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Tell us your Story

Mining life in general: you might think about  the importance of mams and aunts in keeping family life together; how women cared for everybody, including neighbours and the elderly.  Do you have a memory of a woman in your family who took on a major caring role? 

For example I had an aunt who for years cared for her bed-ridden mother in law in the front room of her council house. Then because she was the eldest daughter, she cared for her own mam and dad: went to their house every day to help them until they died, including nursing her mam through terminal cancer. At the same time she looked after her miner husband who worked shifts, brought up three children, and was the person who everybody in the wider family went to see when they were in trouble or needed advice. 

Your story will be on display at our gallery and also shown on our website

Mining Culture: you might think about the ways in which women were creative in their own right. Women knitted, sewed, cooked, made mats, and managed household budgets sometimes when there was very little money.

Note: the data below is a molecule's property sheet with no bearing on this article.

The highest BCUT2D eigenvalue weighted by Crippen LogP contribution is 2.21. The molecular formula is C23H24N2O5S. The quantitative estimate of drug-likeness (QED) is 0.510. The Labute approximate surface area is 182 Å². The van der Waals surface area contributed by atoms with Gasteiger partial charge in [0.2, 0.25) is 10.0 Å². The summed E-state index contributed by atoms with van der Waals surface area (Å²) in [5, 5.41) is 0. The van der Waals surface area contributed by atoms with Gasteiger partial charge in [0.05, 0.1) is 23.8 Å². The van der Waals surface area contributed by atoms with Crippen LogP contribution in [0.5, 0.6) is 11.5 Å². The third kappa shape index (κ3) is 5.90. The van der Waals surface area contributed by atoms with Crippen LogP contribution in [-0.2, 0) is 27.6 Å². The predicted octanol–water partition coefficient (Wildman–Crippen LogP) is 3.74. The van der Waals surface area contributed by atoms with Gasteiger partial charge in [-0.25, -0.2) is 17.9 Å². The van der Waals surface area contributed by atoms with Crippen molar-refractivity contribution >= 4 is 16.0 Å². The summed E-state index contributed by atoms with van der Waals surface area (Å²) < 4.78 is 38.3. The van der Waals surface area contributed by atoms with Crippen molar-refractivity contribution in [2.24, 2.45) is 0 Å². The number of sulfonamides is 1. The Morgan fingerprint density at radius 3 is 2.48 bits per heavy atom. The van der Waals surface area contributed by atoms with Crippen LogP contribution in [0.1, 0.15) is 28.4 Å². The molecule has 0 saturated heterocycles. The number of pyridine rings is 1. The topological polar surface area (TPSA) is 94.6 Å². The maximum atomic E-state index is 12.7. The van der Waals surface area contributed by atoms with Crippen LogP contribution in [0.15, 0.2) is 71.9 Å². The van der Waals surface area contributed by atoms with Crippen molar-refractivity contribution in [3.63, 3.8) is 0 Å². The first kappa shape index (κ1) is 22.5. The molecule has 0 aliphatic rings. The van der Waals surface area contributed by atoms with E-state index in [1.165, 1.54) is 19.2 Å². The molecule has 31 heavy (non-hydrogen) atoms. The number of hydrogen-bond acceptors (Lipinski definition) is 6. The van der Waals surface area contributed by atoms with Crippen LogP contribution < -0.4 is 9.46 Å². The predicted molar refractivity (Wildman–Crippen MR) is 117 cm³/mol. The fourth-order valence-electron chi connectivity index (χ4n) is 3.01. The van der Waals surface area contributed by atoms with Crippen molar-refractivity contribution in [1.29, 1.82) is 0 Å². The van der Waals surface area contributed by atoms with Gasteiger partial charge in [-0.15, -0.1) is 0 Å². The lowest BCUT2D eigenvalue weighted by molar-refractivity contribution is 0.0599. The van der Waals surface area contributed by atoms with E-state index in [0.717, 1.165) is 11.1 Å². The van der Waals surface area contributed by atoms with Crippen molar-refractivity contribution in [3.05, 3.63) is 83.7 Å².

For example. One of my friends played a huge role in the women's support groups in East Durham during the 1984-1985 miners' strike, running a kitchen and feeding striking miners and their families. The women raised thousands of pounds and showed that it was possible for women to organise themselves outside part politics. After the strike, this woman and some of those who worked alongside her continued to work for their local community and now they support food banks. 

For example My grandmother made clippie mats out of our old clothes - especially old coats. She would cut the material into strips and smaller pieces, sort them into different colours and make up her own designs which were mainly of big daisy-like flowers. Her whole house was carpeted with her rugs. When she died, my grandfather burnt her mat-making frame. 

Mining Politics: women often played a background role in party politics and were seldom put forward for parliament. They could not join the National Union of Mineworkers unless they worked in the pit canteen or offices. Because many gave up work on marriage, they were not major players in the trade union movement. However, they had a tradition of supporting their men during strikes. Some were very active in the women's sections of the Labour Party and women were important in setting up a local branch of the Seaham Conservatives. 

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